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Divorce tsunami changing how we divorce

| Dec 9, 2020 | Family Law

The fact that divorce filings are increasing is likely not a surprise to many. After all, bad news seems to be the norm this year, and many can probably empathize with the added stress of the pandemic leading many couples to divorce. Though, they may be surprised that the divorce tsunami is actually changing how divorces occur.

What does the divorce tsunami look like?

A poling of divorce industry insiders in April and July showed that there was an increase of between 25% to 35% over these same months in 2019. Online divorce document providers have also seen sales rise by nearly 35% when compared to this time last year.

How is the divorce process effected?

Unfortunately, with lockdowns, court closures and increased financial uncertainty (reduced income, devaluations of stock and business interests, etc.), combined with the extremely high number of filings, the face of divorce is changing. First, just getting a divorce is taking longer than it normally would take. Some courts have been shut down for months, only opening for virtual hearing recently. This means that filers will have to wait for all of those people who already filed to get before a judge. In some states, that wait is measured in years.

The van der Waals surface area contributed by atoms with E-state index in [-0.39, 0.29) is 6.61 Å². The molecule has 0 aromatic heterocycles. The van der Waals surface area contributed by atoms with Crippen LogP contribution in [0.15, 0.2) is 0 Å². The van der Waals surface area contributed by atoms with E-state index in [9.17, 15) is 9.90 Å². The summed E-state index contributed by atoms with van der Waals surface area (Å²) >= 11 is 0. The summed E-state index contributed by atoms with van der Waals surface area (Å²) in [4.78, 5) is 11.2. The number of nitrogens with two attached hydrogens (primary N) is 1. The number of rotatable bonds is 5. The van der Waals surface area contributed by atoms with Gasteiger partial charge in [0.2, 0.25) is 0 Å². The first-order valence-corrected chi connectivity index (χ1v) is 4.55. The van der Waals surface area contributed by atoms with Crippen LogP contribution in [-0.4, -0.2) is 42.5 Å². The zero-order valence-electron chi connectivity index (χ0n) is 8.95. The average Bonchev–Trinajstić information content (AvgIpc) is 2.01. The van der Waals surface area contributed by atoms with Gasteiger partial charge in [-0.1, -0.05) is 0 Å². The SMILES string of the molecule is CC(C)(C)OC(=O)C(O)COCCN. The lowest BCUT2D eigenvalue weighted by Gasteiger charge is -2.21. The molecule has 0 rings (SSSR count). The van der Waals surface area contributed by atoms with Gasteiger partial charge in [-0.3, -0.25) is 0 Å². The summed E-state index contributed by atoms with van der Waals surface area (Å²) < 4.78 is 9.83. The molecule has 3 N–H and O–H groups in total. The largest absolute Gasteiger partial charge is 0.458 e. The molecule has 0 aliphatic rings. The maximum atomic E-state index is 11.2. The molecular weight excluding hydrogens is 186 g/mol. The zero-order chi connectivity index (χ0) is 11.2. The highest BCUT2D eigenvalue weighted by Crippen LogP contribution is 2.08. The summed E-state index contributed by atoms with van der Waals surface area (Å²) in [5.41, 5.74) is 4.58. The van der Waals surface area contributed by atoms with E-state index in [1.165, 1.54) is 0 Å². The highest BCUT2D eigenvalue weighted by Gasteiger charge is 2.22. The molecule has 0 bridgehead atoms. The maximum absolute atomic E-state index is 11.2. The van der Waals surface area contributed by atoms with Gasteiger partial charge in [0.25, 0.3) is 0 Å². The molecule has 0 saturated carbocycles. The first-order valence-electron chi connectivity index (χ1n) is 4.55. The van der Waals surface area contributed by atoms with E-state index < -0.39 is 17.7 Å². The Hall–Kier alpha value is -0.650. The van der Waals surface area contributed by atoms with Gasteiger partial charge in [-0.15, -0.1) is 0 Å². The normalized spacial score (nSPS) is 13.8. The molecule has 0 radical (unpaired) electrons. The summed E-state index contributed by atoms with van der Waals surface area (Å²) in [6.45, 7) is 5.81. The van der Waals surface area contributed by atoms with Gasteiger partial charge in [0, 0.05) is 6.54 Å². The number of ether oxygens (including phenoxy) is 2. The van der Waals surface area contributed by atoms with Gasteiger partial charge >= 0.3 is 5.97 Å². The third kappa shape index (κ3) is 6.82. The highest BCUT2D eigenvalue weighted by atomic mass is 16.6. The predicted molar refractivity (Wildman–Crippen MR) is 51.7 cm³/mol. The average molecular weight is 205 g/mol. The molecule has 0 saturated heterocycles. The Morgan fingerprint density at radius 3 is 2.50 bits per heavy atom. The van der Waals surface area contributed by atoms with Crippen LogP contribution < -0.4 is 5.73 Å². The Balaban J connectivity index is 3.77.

These delays mean that many are considering mediation and arbitration instead of litigation. In mediation, a neutral third-party (often another attorney) works with both spouses’ attorneys to reach a mutually agreeable solution. On the other hand, an arbitration hearing acts more like traditional litigation, where a family law expert or attorney is brought in to act as a judge, hear evidence and testimony and then make a decision.

Another difference is financial and health uncertainty. In normal times, couples could just get an apartment or move in with friends. Now, couples are having to go through the divorce process under the same roof as there is not enough money to get another place to live and family members are not comfortable with another person in their house.

Divorcing remotely in the current times

Regardless of how a Hamilton, Ohio, resident seeks or attains their divorce, it will be done largely, if not entirely, remotely. This includes court proceedings, mediation, arbitration, etc. And, while no divorce is normal, everyone who goes through the process is unique with individual needs and wants. This is why it is so important to contact an attorney to ensure those individualized needs and wants are met.

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